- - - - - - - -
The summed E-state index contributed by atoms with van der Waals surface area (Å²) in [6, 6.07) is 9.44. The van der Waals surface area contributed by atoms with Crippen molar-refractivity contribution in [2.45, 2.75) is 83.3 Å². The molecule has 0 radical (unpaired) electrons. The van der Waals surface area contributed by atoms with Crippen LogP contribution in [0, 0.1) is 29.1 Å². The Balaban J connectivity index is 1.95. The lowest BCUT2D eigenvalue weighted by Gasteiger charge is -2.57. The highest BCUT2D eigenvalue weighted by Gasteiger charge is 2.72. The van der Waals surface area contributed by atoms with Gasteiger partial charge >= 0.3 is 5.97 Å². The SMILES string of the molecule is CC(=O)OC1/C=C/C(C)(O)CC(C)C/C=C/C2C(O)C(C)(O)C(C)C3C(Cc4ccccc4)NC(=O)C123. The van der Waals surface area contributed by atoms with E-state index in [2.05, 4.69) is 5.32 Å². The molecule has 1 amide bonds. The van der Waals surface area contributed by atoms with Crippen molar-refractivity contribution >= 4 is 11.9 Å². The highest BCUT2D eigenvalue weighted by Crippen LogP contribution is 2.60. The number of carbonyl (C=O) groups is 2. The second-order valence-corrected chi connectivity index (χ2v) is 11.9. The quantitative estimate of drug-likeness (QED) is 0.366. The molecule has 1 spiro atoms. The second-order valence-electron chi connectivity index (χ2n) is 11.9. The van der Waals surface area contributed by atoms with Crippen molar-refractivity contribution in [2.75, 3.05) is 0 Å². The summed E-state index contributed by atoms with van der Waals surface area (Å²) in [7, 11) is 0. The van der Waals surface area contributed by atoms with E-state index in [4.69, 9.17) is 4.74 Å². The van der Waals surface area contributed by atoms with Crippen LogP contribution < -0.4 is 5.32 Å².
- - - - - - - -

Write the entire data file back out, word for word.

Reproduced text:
The summed E-state index contributed by atoms with van der Waals surface area (Å²) in [6, 6.07) is 9.44. The van der Waals surface area contributed by atoms with Crippen molar-refractivity contribution in [2.45, 2.75) is 83.3 Å². The molecule has 0 radical (unpaired) electrons. The van der Waals surface area contributed by atoms with Crippen LogP contribution in [0, 0.1) is 29.1 Å². The Balaban J connectivity index is 1.95. The lowest BCUT2D eigenvalue weighted by Gasteiger charge is -2.57. The highest BCUT2D eigenvalue weighted by Gasteiger charge is 2.72. The van der Waals surface area contributed by atoms with Gasteiger partial charge >= 0.3 is 5.97 Å². The SMILES string of the molecule is CC(=O)OC1/C=C/C(C)(O)CC(C)C/C=C/C2C(O)C(C)(O)C(C)C3C(Cc4ccccc4)NC(=O)C123. The van der Waals surface area contributed by atoms with E-state index in [2.05, 4.69) is 5.32 Å². The molecule has 1 amide bonds. The van der Waals surface area contributed by atoms with Crippen molar-refractivity contribution >= 4 is 11.9 Å². The highest BCUT2D eigenvalue weighted by Crippen LogP contribution is 2.60. The number of carbonyl (C=O) groups is 2. The second-order valence-corrected chi connectivity index (χ2v) is 11.9. The quantitative estimate of drug-likeness (QED) is 0.366. The molecule has 1 spiro atoms. The second-order valence-electron chi connectivity index (χ2n) is 11.9. The van der Waals surface area contributed by atoms with Crippen molar-refractivity contribution in [2.75, 3.05) is 0 Å². The summed E-state index contributed by atoms with van der Waals surface area (Å²) in [7, 11) is 0. The van der Waals surface area contributed by atoms with E-state index in [4.69, 9.17) is 4.74 Å². The van der Waals surface area contributed by atoms with Crippen LogP contribution < -0.4 is 5.32 Å².